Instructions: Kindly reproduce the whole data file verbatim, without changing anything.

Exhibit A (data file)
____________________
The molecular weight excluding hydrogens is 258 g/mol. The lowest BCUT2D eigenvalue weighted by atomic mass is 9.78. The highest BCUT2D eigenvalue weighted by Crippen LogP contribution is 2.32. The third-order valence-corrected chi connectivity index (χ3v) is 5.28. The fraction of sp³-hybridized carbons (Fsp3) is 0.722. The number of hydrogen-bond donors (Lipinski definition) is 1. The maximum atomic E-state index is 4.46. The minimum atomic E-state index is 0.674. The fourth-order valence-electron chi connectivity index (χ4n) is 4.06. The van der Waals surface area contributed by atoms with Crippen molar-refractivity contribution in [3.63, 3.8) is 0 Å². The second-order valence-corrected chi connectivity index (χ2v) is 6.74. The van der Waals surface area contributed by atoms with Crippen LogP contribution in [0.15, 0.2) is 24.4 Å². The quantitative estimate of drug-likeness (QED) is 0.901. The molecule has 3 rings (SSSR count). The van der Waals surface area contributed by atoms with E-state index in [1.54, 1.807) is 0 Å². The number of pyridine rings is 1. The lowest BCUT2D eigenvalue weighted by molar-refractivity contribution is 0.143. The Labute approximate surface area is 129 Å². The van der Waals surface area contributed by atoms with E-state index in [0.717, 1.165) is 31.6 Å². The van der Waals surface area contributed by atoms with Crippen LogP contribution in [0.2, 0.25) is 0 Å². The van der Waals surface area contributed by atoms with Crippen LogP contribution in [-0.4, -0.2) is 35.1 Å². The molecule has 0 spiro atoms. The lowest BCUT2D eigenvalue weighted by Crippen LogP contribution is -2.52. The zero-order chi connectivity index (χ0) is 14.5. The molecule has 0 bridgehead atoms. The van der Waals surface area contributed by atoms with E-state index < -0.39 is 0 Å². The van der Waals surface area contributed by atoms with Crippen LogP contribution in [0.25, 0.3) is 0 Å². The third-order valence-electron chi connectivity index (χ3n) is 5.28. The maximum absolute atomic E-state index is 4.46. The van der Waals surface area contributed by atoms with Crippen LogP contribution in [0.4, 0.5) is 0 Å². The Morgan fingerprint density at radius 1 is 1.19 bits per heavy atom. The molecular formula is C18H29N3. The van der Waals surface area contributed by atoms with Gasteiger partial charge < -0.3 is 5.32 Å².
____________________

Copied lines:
The molecular weight excluding hydrogens is 258 g/mol. The lowest BCUT2D eigenvalue weighted by atomic mass is 9.78. The highest BCUT2D eigenvalue weighted by Crippen LogP contribution is 2.32. The third-order valence-corrected chi connectivity index (χ3v) is 5.28. The fraction of sp³-hybridized carbons (Fsp3) is 0.722. The number of hydrogen-bond donors (Lipinski definition) is 1. The maximum atomic E-state index is 4.46. The minimum atomic E-state index is 0.674. The fourth-order valence-electron chi connectivity index (χ4n) is 4.06. The van der Waals surface area contributed by atoms with Crippen molar-refractivity contribution in [3.63, 3.8) is 0 Å². The second-order valence-corrected chi connectivity index (χ2v) is 6.74. The van der Waals surface area contributed by atoms with Crippen LogP contribution in [0.15, 0.2) is 24.4 Å². The quantitative estimate of drug-likeness (QED) is 0.901. The molecule has 3 rings (SSSR count). The van der Waals surface area contributed by atoms with E-state index in [1.54, 1.807) is 0 Å². The number of pyridine rings is 1. The lowest BCUT2D eigenvalue weighted by molar-refractivity contribution is 0.143. The Labute approximate surface area is 129 Å². The van der Waals surface area contributed by atoms with E-state index in [0.717, 1.165) is 31.6 Å². The van der Waals surface area contributed by atoms with Crippen LogP contribution in [0.2, 0.25) is 0 Å². The van der Waals surface area contributed by atoms with Crippen LogP contribution in [-0.4, -0.2) is 35.1 Å². The molecule has 0 spiro atoms. The lowest BCUT2D eigenvalue weighted by Crippen LogP contribution is -2.52. The zero-order chi connectivity index (χ0) is 14.5. The molecule has 0 bridgehead atoms. The van der Waals surface area contributed by atoms with E-state index < -0.39 is 0 Å². The van der Waals surface area contributed by atoms with Crippen LogP contribution in [0.25, 0.3) is 0 Å². The third-order valence-electron chi connectivity index (χ3n) is 5.28. The maximum absolute atomic E-state index is 4.46. The van der Waals surface area contributed by atoms with Crippen LogP contribution in [0.4, 0.5) is 0 Å². The Morgan fingerprint density at radius 1 is 1.19 bits per heavy atom. The molecular formula is C18H29N3. The van der Waals surface area contributed by atoms with Gasteiger partial charge < -0.3 is 5.32 Å².